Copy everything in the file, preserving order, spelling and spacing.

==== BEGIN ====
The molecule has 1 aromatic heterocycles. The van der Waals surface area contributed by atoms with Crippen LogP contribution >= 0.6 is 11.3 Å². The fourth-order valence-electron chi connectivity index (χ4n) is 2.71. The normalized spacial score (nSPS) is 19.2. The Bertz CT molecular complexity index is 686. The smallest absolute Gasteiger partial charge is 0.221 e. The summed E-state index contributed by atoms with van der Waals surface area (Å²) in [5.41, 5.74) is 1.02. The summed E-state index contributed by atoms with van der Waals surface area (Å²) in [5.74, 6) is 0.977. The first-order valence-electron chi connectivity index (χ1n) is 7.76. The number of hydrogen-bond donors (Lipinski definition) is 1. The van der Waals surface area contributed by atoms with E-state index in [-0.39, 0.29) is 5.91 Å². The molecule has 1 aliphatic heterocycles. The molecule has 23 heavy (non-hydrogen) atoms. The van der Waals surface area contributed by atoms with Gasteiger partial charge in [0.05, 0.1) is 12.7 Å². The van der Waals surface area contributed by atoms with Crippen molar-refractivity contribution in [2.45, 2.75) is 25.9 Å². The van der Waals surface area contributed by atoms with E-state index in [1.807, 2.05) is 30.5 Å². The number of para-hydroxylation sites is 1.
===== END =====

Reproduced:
The molecule has 1 aromatic heterocycles. The van der Waals surface area contributed by atoms with Crippen LogP contribution >= 0.6 is 11.3 Å². The fourth-order valence-electron chi connectivity index (χ4n) is 2.71. The normalized spacial score (nSPS) is 19.2. The Bertz CT molecular complexity index is 686. The smallest absolute Gasteiger partial charge is 0.221 e. The summed E-state index contributed by atoms with van der Waals surface area (Å²) in [5.41, 5.74) is 1.02. The summed E-state index contributed by atoms with van der Waals surface area (Å²) in [5.74, 6) is 0.977. The first-order valence-electron chi connectivity index (χ1n) is 7.76. The number of hydrogen-bond donors (Lipinski definition) is 1. The van der Waals surface area contributed by atoms with E-state index in [-0.39, 0.29) is 5.91 Å². The molecule has 1 aliphatic heterocycles. The molecule has 23 heavy (non-hydrogen) atoms. The van der Waals surface area contributed by atoms with Gasteiger partial charge in [0.05, 0.1) is 12.7 Å². The van der Waals surface area contributed by atoms with Crippen molar-refractivity contribution in [2.45, 2.75) is 25.9 Å². The van der Waals surface area contributed by atoms with E-state index in [1.807, 2.05) is 30.5 Å². The number of para-hydroxylation sites is 1.